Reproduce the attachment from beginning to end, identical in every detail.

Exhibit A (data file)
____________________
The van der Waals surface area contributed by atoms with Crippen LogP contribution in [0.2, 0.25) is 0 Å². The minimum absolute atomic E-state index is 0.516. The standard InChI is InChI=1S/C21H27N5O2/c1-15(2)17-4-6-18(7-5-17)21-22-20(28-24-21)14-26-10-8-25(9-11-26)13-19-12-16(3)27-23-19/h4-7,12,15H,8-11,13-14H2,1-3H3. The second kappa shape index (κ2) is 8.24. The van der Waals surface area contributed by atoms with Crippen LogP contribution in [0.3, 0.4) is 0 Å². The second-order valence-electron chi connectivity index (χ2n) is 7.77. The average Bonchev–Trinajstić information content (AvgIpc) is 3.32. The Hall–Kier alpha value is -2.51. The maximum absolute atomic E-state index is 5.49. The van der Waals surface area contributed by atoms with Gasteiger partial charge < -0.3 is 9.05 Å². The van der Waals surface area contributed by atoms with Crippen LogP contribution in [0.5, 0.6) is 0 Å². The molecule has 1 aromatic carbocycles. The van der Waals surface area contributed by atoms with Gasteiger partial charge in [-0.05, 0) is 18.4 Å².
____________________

The van der Waals surface area contributed by atoms with Crippen LogP contribution in [0.2, 0.25) is 0 Å². The minimum absolute atomic E-state index is 0.516. The standard InChI is InChI=1S/C21H27N5O2/c1-15(2)17-4-6-18(7-5-17)21-22-20(28-24-21)14-26-10-8-25(9-11-26)13-19-12-16(3)27-23-19/h4-7,12,15H,8-11,13-14H2,1-3H3. The second kappa shape index (κ2) is 8.24. The van der Waals surface area contributed by atoms with Crippen LogP contribution in [0.3, 0.4) is 0 Å². The second-order valence-electron chi connectivity index (χ2n) is 7.77. The average Bonchev–Trinajstić information content (AvgIpc) is 3.32. The Hall–Kier alpha value is -2.51. The maximum absolute atomic E-state index is 5.49. The van der Waals surface area contributed by atoms with Gasteiger partial charge < -0.3 is 9.05 Å². The van der Waals surface area contributed by atoms with Crippen LogP contribution in [0.5, 0.6) is 0 Å². The molecule has 1 aromatic carbocycles. The van der Waals surface area contributed by atoms with Gasteiger partial charge in [-0.05, 0) is 18.4 Å².